Tokarev stars Nicolas Cage as Paul Maguire, a man whose daughter has been kidnapped… Hang on, he’s very careless isn’t he, since the same happened to Mr Cage’s screen-daughter in Stolen. Hence, I was hoping this one was a better attempt at such a film.
And if all this sounds very familiar to US viewers, as well as those from other countries, who saw a film like this called Rage, then it’s the same film but just renamed. Why? Probably because it bypassed the cinema altogether, in most major countries, which isn’t an indicator of a good film.
Where the title, “Tokarev” comes into the proceedings is that it’s the name of the type of gun which comes up in the film but I’ll say no more about that so as to avoid potential spoilers. There’s also elements thrown in which relate to a past, very violent, indiscretion which also cause events to blow up now, but really, it’s basic plot-by-numbers and one of Cage’s most laziest movies. Even a high-speed car chase makes you yearn for just watching a repeat of some of Cage’s better films, like The Rock, for example.
Rachel Nichols gets precious little to do other than play the simpering wife, wondering where her step-daughter is, Danny Glover – like most of those onscreen – is just going through the motions in his old-cop role, while Cage’s Maguire is also an unsympathetic character who just thinks he can go round, executing anyone he likes in the bid to get to the truth. Even Peter Stormare can’t save the movie, playing a wheelchair-bound old friend of Maguire.
The film is presented in the original 2.35:1 widescreen ratio and in 1080p high definition and it looks perfectly fine with no issues, thus being exactly what you’d expect from a modern film release.
The sound is in DTS HD 5.1 and the action and gunfire is loud when required, but there’s nothing out of the ordinary, say in terms of split-surround action. There’s a slight use of it for ambience in one scene, but nothing of note.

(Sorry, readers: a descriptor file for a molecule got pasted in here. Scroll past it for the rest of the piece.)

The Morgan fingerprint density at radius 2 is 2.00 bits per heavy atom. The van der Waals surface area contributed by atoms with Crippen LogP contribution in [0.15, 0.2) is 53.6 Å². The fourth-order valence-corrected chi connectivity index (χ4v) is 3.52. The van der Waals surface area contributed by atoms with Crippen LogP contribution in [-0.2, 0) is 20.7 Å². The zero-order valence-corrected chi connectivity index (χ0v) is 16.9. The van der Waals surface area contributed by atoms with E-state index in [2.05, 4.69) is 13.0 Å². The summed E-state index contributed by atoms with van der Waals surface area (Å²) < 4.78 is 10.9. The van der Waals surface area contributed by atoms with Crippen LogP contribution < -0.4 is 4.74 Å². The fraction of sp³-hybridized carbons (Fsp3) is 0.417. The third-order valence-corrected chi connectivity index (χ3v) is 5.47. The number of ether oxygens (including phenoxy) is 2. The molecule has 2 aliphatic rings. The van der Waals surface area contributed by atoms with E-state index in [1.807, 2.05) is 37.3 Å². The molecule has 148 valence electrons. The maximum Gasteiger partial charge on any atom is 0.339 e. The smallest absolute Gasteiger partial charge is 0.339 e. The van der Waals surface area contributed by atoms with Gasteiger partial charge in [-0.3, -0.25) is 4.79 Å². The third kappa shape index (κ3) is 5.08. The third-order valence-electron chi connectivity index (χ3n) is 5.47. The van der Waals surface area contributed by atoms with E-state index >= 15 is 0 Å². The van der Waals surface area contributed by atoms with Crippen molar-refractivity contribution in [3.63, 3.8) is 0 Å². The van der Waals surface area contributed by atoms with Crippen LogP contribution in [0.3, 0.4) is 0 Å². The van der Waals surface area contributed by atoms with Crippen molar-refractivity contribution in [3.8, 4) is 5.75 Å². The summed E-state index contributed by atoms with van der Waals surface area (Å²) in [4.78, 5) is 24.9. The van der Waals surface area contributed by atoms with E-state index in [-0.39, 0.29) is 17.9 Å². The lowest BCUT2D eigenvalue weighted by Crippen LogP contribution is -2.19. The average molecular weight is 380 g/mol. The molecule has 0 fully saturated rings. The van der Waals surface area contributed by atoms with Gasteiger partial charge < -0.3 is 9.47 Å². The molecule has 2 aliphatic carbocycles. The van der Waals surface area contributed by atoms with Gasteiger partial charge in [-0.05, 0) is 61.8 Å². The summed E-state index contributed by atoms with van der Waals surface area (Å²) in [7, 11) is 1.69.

The extras are as follows, and there’s not much to shout about:
- Deleted Scenes (6:44): Four scenes. Some slight differences, but I think I’d put back in No.3 which is an alternate ending.
- Trailer (2:38): In 2.35:1.
So, with Cage on his off day, and a lack of any decent extras, there’s no reason to make a purchase on this one.
And to add insult to injury, there aren’t even any subtitles! So when Danny Glover and some other characters are mumbling, you really miss them. The number of chapters is a low and perfunctory 12, and the menu features some clips of the film set to a short piece of the theme.
Running time: 98 minutes
Studio: Anchor Bay Home Entertainment
Released: September 22nd 2014
Picture: 1080p High Definition
Sound: DTS HD Master Audio 5.1, Dolby Digital 5.1
Widescreen: 2.35:1 (Red One Camera)
Disc Format: BD50
Directors: Paco Cabezas
Producers: Michael Mendelsohn and Richard Rionda Del Castro
Screenplay: Jim Agnew and Sean Keller
Music: Laurent Eyquem
Paul Maguire: Nicolas Cage
Vanessa Maguire: Rachel Nichols
Kane: Max Ryan
Danny Doherty: Michael McGrady
Francis O’Connell: Peter Stormare
Chernov: Pasha D. Lychnikoff
Anton: Patrice Cols
Young Paul: Weston Cage
Mike: Max Fowler
Caitlin Maguire: Aubrey Peeples
Evan: Jack Falahee
Det. Peter St. John: Danny Glover
Detective Hanson: Ron Goleman
Vory: Michael Papajohn
Reviewer of movies, videogames and music since 1994. Aortic valve operation survivor from the same year. Running DVDfever.co.uk since 2000. Nobel Peace Prize winner 2021.